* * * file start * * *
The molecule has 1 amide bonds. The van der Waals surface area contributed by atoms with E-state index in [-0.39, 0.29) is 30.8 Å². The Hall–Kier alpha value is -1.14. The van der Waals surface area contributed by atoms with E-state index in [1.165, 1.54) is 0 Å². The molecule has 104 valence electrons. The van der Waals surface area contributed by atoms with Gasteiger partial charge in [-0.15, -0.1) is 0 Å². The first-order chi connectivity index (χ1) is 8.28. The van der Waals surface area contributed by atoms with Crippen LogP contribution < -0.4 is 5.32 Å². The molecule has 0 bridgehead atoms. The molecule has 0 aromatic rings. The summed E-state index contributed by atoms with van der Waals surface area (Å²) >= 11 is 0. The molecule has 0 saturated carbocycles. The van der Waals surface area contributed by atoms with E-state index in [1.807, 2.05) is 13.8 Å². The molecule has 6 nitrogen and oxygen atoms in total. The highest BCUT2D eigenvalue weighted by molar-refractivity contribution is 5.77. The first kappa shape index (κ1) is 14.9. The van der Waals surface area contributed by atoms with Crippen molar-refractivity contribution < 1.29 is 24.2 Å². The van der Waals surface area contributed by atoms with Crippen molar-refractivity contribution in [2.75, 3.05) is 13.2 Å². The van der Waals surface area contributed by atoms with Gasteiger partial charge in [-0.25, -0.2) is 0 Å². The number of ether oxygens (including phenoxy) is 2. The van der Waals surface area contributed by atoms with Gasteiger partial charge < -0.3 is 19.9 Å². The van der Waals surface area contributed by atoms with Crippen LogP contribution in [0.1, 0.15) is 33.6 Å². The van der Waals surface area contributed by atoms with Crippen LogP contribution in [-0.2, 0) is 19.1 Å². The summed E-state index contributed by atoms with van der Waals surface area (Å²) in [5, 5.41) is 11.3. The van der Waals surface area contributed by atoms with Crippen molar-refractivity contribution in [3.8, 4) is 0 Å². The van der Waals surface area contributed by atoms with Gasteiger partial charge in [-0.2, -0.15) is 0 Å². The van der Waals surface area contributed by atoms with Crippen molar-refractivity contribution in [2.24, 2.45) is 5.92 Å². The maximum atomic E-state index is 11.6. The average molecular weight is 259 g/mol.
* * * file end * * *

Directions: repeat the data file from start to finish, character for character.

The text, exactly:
The molecule has 1 amide bonds. The van der Waals surface area contributed by atoms with E-state index in [-0.39, 0.29) is 30.8 Å². The Hall–Kier alpha value is -1.14. The van der Waals surface area contributed by atoms with E-state index in [1.165, 1.54) is 0 Å². The molecule has 104 valence electrons. The van der Waals surface area contributed by atoms with Gasteiger partial charge in [-0.15, -0.1) is 0 Å². The first-order chi connectivity index (χ1) is 8.28. The van der Waals surface area contributed by atoms with Crippen LogP contribution < -0.4 is 5.32 Å². The molecule has 0 bridgehead atoms. The molecule has 0 aromatic rings. The summed E-state index contributed by atoms with van der Waals surface area (Å²) >= 11 is 0. The molecule has 0 saturated carbocycles. The van der Waals surface area contributed by atoms with E-state index in [1.807, 2.05) is 13.8 Å². The molecule has 6 nitrogen and oxygen atoms in total. The highest BCUT2D eigenvalue weighted by molar-refractivity contribution is 5.77. The first kappa shape index (κ1) is 14.9. The van der Waals surface area contributed by atoms with Crippen molar-refractivity contribution < 1.29 is 24.2 Å². The van der Waals surface area contributed by atoms with Crippen molar-refractivity contribution in [2.75, 3.05) is 13.2 Å². The van der Waals surface area contributed by atoms with Gasteiger partial charge in [-0.25, -0.2) is 0 Å². The number of ether oxygens (including phenoxy) is 2. The van der Waals surface area contributed by atoms with Gasteiger partial charge < -0.3 is 19.9 Å². The van der Waals surface area contributed by atoms with Crippen LogP contribution in [0.1, 0.15) is 33.6 Å². The van der Waals surface area contributed by atoms with Crippen LogP contribution in [-0.2, 0) is 19.1 Å². The summed E-state index contributed by atoms with van der Waals surface area (Å²) in [5, 5.41) is 11.3. The van der Waals surface area contributed by atoms with Crippen molar-refractivity contribution in [3.8, 4) is 0 Å². The van der Waals surface area contributed by atoms with Gasteiger partial charge in [-0.2, -0.15) is 0 Å². The van der Waals surface area contributed by atoms with Crippen molar-refractivity contribution in [2.24, 2.45) is 5.92 Å². The maximum atomic E-state index is 11.6. The average molecular weight is 259 g/mol.